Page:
10 Salient Features of Limited Liability Partnership Act, 2008

Limited Liability Partnership (LLP) is a new corporate form to provide an alternative to the traditional partnership with unlimited personal liability on the one hand, and, the statute-based governance structure of the limited liability company on the other. LLP is a good hybrid of partnership and company which enables professional expertise and entrepreneurial initiative to operate in flexible and efficient manner.

LLP provides the benefits of limited liability but allows its members the flexibility of organizing their internal structure as a partnership based on a mutually arrived agreement. Owing to flexibility in its structure and operation, the LLP is a suitable vehicle for small enterprises and for investment by venture capital.

(i) The LLP is a body corporate and a legal entity separate from its partners. Any two or more persons, associated for carrying on a lawful business with a view to profit, may by subscribing their names to an incorporation document and filing the same with the Registrar, form a Limited Liability Partnership. The LLP has a perpetual succession;

(ii) The mutual rights and duties of partners of an LLP inter se and those of the LLP and its partners are governed by an agreement between partners or between the LLP and the partners subject to the provisions of the LLP Act 2008.

The act provides flexibility to devise the agreement as per their choice. In the absence of any such agreement, the mutual rights and duties shall be governed by the provisions of tine LLP Act;

(iii) The LLP has a separate legal entity, liable to the full extent of its assets, with the liability of the partners being limited to their agreed contribution in the LLP which may be of tangible or intangible nature or both tangible and intangible in nature.

No partner would be liable on account of the independent or un­authorized actions of other partners or their misconduct. The liabilities of the LLP and partners who are found to have acted with intent to defraud creditors or for any fraudulent purpose shall be unlimited for all or any of the debts or other liabilities of the LLP;

(iv) Every LLP must have at least two partners and must also have at least two individuals as Designated Partners (akin to the directors of a company), of whom at least one shall be resident in India. The duties and obligations of Designated Partners are as provided in the law;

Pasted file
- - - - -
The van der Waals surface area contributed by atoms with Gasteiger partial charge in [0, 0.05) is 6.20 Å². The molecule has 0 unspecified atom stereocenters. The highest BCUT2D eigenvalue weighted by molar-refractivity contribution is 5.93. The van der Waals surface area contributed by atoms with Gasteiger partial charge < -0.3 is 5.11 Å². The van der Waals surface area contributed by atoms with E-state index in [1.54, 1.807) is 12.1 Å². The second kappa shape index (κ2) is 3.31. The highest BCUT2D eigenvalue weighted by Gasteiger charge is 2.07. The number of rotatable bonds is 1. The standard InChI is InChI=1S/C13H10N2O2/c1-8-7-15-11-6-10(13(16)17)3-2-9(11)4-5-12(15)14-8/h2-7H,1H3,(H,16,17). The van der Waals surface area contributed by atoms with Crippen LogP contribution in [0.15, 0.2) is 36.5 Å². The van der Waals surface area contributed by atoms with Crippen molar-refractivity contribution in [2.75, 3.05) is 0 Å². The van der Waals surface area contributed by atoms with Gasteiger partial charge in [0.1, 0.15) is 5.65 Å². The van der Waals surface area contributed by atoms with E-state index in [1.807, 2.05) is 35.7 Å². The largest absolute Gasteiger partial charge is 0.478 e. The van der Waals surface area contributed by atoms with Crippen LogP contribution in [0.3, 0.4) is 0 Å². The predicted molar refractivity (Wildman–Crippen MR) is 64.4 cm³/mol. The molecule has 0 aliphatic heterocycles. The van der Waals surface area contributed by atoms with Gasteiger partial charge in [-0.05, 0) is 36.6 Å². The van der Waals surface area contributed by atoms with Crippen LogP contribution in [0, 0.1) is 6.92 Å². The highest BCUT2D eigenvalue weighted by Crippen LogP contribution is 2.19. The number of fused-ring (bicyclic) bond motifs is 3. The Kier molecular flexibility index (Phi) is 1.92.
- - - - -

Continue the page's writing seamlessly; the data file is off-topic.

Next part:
(v) The LLP is under an obligation to maintain annual accounts reflecting true and fair view of its state of affairs. A statement of accounts and solvency must be filed by every LLP with the Registrar every year. The accounts of LLPs must also be audited, subject to any class of LLPs being exempted from this requirement by the Central Government;

(vi) The Central Government has powers to investigate the affairs of an LLP, if required, by appointment of competent Inspector for the purpose;

(vii) A firm, private company or an unlisted public company is allowed to be converted into LLP in accordance with the provisions of the Act. Upon such conversion, on and from the date of certificate of registration issued by the Registrar, all tangible (moveable or immoveable) and intangible property vested in the firm or the company, all assets, interests, rights, privileges, liabilities, obligations relating to the firm or the company, and the whole of the undertaking of the firm or the company, shall be transferred to and shall vest in the LLP without further assurance, act or deed and the firm or the company, shall be deemed to be dissolved and removed from the records of the Registrar of Firms or Registrar of Companies, as the case may be;

(viii) The winding up of the LLP may be either voluntary or by the Tribunal to be established under the Companies Act, 1956. Till the Tribunal is established, the power in this regard has been given to the High Court;

(ix) The LLP Act 2008 confers powers on the Central Government to apply provisions of the Companies Act, 1956 as appropriate, by notification with such changes or modifications as deemed necessary.

However, such notifications shall be laid in draft before each House of Parliament for a total period of 30 days and shall be subject to any modification as may be approved by both Houses;

(x) The Indian Partnership Act, 1932 shall not be applicable to LLPs.

Submitted by : Dr. Meena, Category : Knowledge